Charities and the Cost of Living: The current cost of living crisis will have many households evaluating their finances. While today’s crisis refers to the cost of everyday essentials rising faster than average incomes, for many of our ancestors the cost of living was a constant struggle. The records of parish charities are often underusedContinue reading “Charity Dispute, Local Politics and the Cost of Living Crisis”
Time and time again I see comments about the difficulty of researching before the introduction of civil registration in 1837. It seems like entries of birth, marriages and deaths, as well as the 1841-1921 censuses have become the go-to resources. The commercial genealogy companies certainly aim to publish the ‘big-ticket’ sources that generate the mostContinue reading “A Word of Warning!”
Guest Blog I was delighted to be asked by Susie Douglas of Borders Ancestry and founder of #AncestryHour to write the July edition of her blog. The blog is entitled: ‘Navigating the Sea of Records: Royal Marine and Royal Navy Ancestors’ and can be read here: https://www.bordersancestry.com/blog/archives/06-2022 #AncestryHour I was also welcomed to the #AncestryHourContinue reading “Guest Blog and Twitter’s #AncestryHour”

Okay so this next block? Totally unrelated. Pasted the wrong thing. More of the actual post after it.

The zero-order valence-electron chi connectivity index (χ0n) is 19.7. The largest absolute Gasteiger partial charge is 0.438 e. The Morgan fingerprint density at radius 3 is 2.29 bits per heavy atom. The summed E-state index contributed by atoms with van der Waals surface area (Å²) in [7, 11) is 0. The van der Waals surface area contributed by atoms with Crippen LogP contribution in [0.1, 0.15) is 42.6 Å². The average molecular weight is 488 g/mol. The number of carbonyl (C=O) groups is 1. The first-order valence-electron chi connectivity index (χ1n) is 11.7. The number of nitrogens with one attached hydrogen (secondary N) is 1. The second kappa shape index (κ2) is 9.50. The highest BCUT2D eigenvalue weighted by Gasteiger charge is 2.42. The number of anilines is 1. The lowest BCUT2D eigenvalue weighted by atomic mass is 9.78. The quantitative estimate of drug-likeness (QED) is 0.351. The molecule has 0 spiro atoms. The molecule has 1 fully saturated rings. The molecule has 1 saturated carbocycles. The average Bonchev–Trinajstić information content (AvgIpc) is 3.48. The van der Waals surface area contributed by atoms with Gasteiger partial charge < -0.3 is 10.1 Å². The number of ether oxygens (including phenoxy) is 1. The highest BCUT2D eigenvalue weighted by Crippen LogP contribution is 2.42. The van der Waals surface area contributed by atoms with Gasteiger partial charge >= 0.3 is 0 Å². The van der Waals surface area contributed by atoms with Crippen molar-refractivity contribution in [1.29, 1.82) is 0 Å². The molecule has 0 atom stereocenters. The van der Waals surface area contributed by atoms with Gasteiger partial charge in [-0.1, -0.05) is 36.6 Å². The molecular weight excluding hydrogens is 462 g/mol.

Visiting the places where our ancestors lived helps connect us with the past. My latest trip to Bledlow Ridge brought back many memories and reminded me of the stories shared by family members as well as those that I have uncovered through research.
When Matthew Buyrn joined the Royal Marines in 1812 under the name John Dunmore, he probably had little idea where life might take him. He served in the Marines for the next twenty-one years before he was discharged in 1833. This is the story of theft, fraud and imprisonment.
Connecting with distant cousins and other researchers can help add detail to our family history. This is a story of collaboration which helped me learn more about about my ancestors, including discovering never before seen family photographs.
Frederick Ashby was born on 9th December 1893 in Radnage, Buckinghamshre England. This is the story of a chairmaker’s son from rural Buckinghamshire. Follow Frederick’s story from his birth to his final resting place and everything in between.
Family history research can often be complex and requires research into multiple sources of information. I have been researching for over twenty years and genealogy remains a passionate and rewarding pursuit. Uncovering the stories of our ancestors gives us a fascinating insight into their lives. This blog post will attempt to document some of the many sources that helped me discover the story of my fourth great grandfather, Matthew Buyrn (1793-1846), or should that be John Dunmore? You might be asking yourself what the name John Dunmore has to do with Matthew Buyrn but all will be revealed.